I am trying to solve a variant of the least cost path analysis problem (http://pro.arcgis.com/en/pro-app/tool-reference/spatial-analyst/creating-the-least-cost-path.htm) where instead of finding the shortest path between two points based on some cost surface, I want to find the area from which a resource can be extracted based on some cost surface. e.g. imagine a few cities in a region with demand for wood from nearby forests. each city will cut down trees starting with those closest to them.

Is there a way to model this in a GIS context?


I used standard Cost Allocation tool with elevation being a cost surface to get this:

enter image description here

If they travel by foot, use method described here.


It sounds like you are talking about a spatial optimization problem that will involve several cost surfaces together. In your example, the surfaces might be:

  1. Distance from population centers (or another accessibility proxy)
  2. Resource abundance
  3. Parks or protected areas

You will want to solve for areas that maximize the values of your criteria of interest, in this case resource abundance and proximity to cities. You will likely want to place different weights on these values: for example, people from the cities may be willing to travel further if they had better wood in a more distant area. Therefore, solving will not only depend on the cost surfaces, but their relative weights, and additional parameters such as total area of harvest.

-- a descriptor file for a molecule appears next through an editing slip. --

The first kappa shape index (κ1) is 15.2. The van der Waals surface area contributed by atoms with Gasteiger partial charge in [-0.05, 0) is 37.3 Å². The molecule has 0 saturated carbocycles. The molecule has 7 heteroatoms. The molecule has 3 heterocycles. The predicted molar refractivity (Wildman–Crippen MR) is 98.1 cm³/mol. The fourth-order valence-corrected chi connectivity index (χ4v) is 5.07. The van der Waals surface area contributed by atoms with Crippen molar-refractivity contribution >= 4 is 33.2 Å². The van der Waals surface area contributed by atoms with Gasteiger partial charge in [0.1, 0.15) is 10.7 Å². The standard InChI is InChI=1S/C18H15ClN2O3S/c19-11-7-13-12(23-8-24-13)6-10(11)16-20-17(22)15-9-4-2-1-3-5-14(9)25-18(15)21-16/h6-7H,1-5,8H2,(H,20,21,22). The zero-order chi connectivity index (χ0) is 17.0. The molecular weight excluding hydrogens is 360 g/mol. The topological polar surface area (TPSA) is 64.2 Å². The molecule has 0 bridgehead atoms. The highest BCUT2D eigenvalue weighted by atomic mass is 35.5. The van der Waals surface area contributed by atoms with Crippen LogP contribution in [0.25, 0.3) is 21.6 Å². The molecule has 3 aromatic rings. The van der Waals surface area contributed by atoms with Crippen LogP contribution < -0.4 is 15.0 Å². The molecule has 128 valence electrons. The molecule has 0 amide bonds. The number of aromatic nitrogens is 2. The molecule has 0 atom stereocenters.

To my knowledge, ArcGIS Pro does not have the functionality to do this, though you might be able to script it. Instead, however, you should use one of the methods already available to solve such a problem. I recommend you look into Marxan, which is a free software that uses simulated annealing to find spatially optimized reserve design. While it is highly used in conservation planning (it was originally designed to create marine reserves), it can be used to find a globally optimal solution for any set of spatially explicit criteria. It also allows you to constrain the solution using cost parameters, edge parameters, and others. It also integrates well with R.

Marxan has an enormous amount of published literature behind it. If you are in an academic setting, you can likely find training through your institution. There is also ample free documentation.


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